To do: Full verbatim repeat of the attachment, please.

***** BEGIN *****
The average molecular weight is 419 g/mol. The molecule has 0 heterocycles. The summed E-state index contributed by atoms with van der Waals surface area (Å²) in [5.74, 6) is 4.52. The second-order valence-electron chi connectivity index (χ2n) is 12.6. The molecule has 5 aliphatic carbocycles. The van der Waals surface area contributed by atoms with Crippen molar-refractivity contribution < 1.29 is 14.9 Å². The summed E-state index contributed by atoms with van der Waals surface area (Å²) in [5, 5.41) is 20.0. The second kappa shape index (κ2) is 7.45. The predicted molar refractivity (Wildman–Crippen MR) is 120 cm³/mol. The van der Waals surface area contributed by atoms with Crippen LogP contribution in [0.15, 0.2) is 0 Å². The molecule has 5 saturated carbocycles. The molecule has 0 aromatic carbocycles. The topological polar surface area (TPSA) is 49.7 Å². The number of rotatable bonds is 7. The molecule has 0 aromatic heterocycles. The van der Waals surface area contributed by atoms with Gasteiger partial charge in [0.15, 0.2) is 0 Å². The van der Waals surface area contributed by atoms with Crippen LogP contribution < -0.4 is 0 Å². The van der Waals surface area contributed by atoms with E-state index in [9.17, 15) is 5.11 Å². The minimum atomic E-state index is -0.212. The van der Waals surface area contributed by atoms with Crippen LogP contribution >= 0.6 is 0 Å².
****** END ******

The average molecular weight is 419 g/mol. The molecule has 0 heterocycles. The summed E-state index contributed by atoms with van der Waals surface area (Å²) in [5.74, 6) is 4.52. The second-order valence-electron chi connectivity index (χ2n) is 12.6. The molecule has 5 aliphatic carbocycles. The van der Waals surface area contributed by atoms with Crippen molar-refractivity contribution < 1.29 is 14.9 Å². The summed E-state index contributed by atoms with van der Waals surface area (Å²) in [5, 5.41) is 20.0. The second kappa shape index (κ2) is 7.45. The predicted molar refractivity (Wildman–Crippen MR) is 120 cm³/mol. The van der Waals surface area contributed by atoms with Crippen LogP contribution in [0.15, 0.2) is 0 Å². The molecule has 5 saturated carbocycles. The molecule has 0 aromatic carbocycles. The topological polar surface area (TPSA) is 49.7 Å². The number of rotatable bonds is 7. The molecule has 0 aromatic heterocycles. The van der Waals surface area contributed by atoms with Gasteiger partial charge in [0.15, 0.2) is 0 Å². The van der Waals surface area contributed by atoms with Crippen LogP contribution < -0.4 is 0 Å². The van der Waals surface area contributed by atoms with E-state index in [9.17, 15) is 5.11 Å². The minimum atomic E-state index is -0.212. The van der Waals surface area contributed by atoms with Crippen LogP contribution >= 0.6 is 0 Å².